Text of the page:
This review article integrates empirical findings from various scientific disciplines into a proposed psychoneuroimmunological (PNI) model of the acute coronary syndrome (ACS). Our starting point is an existing, mild, atherosclerotic plaque and a dysfunctional endothelium. The ACS is triggered by three stages. (1) Plaque instability: Pro-inflammatory cytokines (IL-1, IL-6, TNF-α) and chemoattractants (MCP-1, IL-8) induce leukocyte chemoattraction to the endothelium, and together with other triggers such as the CD40L-CD40 co-stimulation system activate plaque monocytes (macrophages). The macrophages then produce matrix metalloproteinases that disintegrate extra-cellular plaque matrix, causing coronary plaque instability. Acute stress, hostility, depression and vital exhaustion (VE) have been associated with elevated pro-inflammatory cytokines and leukocyte levels and their recruitment. (2) Extra-plaque factors promoting rupture: Neuro-endocrinological factors (norepinephrine) and cytokines induce vasoconstriction and elevated blood pressure (BP), both provoking a vulnerable plaque to rupture. Hostility/anger and acute stress can lead to vasoconstriction and elevated BP via catecholamines. (3) Superimposed thrombosis at a ruptured site: Increases in coagulation factors and reductions in anticoagulation factors (e.g. protein C) induced by inflammatory factors enhance platelet aggregation, a key stage in thrombosis. Hostility, depression and VE have been positively correlated with platelet aggregation. Thrombosis can lead to severe coronary occlusion, clinically manifested as an ACS. Thus, PNI processes might, at least in part, contribute to the pathogenesis of the ACS. This chain of events may endure due to lack of neuroendocrine-to-immune negative feedback stemming from cortisol resistance. This model has implications for the use of psychological interventions in ACS patients.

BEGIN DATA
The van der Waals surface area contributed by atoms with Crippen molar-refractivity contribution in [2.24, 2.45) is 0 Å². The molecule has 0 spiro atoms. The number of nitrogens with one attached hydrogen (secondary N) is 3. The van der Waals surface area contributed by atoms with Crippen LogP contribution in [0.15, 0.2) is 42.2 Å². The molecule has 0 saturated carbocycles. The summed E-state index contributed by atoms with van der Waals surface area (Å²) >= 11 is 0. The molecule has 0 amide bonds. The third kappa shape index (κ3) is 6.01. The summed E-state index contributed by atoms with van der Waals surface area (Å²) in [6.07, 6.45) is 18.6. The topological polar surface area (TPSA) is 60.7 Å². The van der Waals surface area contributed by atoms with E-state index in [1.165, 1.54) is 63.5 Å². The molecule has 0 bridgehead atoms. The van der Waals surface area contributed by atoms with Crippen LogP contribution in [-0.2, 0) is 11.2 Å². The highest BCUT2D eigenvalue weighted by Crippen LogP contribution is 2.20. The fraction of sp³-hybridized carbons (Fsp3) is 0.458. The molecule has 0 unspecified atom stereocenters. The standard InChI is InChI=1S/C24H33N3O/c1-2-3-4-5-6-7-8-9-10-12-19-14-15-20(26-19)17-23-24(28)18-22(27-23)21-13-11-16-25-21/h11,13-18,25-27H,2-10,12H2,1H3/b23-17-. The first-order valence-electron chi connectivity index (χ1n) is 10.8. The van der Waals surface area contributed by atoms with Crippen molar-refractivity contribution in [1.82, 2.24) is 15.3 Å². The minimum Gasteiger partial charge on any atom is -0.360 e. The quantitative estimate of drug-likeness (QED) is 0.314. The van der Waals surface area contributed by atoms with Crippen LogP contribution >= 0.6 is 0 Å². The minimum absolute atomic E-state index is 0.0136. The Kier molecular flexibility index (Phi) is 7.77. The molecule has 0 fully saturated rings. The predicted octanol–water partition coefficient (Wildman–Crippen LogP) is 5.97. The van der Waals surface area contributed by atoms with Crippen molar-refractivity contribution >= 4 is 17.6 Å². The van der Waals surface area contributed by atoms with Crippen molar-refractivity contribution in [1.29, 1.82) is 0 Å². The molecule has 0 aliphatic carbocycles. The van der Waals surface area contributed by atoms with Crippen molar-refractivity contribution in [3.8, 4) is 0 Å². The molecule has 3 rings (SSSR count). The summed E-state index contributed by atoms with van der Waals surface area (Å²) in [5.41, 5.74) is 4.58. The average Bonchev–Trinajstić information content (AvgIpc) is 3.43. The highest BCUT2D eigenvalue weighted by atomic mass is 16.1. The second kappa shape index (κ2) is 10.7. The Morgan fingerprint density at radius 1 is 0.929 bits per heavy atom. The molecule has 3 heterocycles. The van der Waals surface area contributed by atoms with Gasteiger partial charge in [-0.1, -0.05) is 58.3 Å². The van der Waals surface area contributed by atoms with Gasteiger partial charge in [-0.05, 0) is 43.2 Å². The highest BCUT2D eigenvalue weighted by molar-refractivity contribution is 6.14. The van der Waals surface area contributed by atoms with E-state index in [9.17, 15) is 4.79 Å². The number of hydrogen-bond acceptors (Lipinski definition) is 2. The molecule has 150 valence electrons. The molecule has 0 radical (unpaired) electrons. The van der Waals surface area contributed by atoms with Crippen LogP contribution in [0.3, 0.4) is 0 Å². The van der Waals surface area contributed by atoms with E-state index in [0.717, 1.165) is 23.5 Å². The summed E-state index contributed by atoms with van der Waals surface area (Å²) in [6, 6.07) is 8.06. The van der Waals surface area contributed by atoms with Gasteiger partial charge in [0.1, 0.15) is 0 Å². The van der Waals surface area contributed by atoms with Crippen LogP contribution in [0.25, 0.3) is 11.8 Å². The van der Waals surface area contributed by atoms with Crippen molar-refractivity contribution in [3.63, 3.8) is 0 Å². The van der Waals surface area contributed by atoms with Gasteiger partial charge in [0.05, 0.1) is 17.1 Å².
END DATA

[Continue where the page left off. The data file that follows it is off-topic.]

- Coronary disease
ASJC Scopus subject areas
- Cardiology and Cardiovascular Medicine
- Physiology (medical)